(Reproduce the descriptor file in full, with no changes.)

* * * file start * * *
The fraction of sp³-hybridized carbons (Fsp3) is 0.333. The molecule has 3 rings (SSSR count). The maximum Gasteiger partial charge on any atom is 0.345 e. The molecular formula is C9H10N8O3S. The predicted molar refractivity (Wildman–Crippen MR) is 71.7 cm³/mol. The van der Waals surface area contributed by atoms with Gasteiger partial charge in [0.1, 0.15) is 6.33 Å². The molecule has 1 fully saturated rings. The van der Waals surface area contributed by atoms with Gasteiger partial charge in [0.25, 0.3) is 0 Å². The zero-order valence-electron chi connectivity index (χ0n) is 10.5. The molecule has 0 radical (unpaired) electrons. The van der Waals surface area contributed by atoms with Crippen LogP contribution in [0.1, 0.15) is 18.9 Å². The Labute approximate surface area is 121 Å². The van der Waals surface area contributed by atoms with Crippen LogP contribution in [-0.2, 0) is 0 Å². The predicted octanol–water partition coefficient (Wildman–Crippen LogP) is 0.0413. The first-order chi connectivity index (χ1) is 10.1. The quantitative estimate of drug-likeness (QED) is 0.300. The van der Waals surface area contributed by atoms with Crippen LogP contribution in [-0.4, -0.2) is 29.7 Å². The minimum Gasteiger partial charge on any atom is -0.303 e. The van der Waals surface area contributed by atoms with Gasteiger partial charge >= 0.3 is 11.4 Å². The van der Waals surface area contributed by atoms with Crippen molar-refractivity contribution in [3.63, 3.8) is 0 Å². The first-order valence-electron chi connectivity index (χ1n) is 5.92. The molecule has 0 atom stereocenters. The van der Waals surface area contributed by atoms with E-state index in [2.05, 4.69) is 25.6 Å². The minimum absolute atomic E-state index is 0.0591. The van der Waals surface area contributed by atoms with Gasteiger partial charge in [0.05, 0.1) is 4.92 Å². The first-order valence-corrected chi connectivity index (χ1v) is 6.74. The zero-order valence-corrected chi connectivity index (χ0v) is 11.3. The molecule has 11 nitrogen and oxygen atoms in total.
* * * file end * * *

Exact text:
The fraction of sp³-hybridized carbons (Fsp3) is 0.333. The molecule has 3 rings (SSSR count). The maximum Gasteiger partial charge on any atom is 0.345 e. The molecular formula is C9H10N8O3S. The predicted molar refractivity (Wildman–Crippen MR) is 71.7 cm³/mol. The van der Waals surface area contributed by atoms with Gasteiger partial charge in [0.1, 0.15) is 6.33 Å². The molecule has 1 fully saturated rings. The van der Waals surface area contributed by atoms with Gasteiger partial charge in [0.25, 0.3) is 0 Å². The zero-order valence-electron chi connectivity index (χ0n) is 10.5. The molecule has 0 radical (unpaired) electrons. The van der Waals surface area contributed by atoms with Crippen LogP contribution in [0.1, 0.15) is 18.9 Å². The Labute approximate surface area is 121 Å². The van der Waals surface area contributed by atoms with Crippen LogP contribution in [-0.2, 0) is 0 Å². The predicted octanol–water partition coefficient (Wildman–Crippen LogP) is 0.0413. The first-order chi connectivity index (χ1) is 10.1. The quantitative estimate of drug-likeness (QED) is 0.300. The van der Waals surface area contributed by atoms with Crippen LogP contribution in [-0.4, -0.2) is 29.7 Å². The minimum Gasteiger partial charge on any atom is -0.303 e. The van der Waals surface area contributed by atoms with Gasteiger partial charge >= 0.3 is 11.4 Å². The van der Waals surface area contributed by atoms with Crippen molar-refractivity contribution in [3.63, 3.8) is 0 Å². The first-order valence-electron chi connectivity index (χ1n) is 5.92. The molecule has 0 atom stereocenters. The van der Waals surface area contributed by atoms with E-state index in [2.05, 4.69) is 25.6 Å². The minimum absolute atomic E-state index is 0.0591. The van der Waals surface area contributed by atoms with Gasteiger partial charge in [0.05, 0.1) is 4.92 Å². The first-order valence-corrected chi connectivity index (χ1v) is 6.74. The zero-order valence-corrected chi connectivity index (χ0v) is 11.3. The molecule has 11 nitrogen and oxygen atoms in total.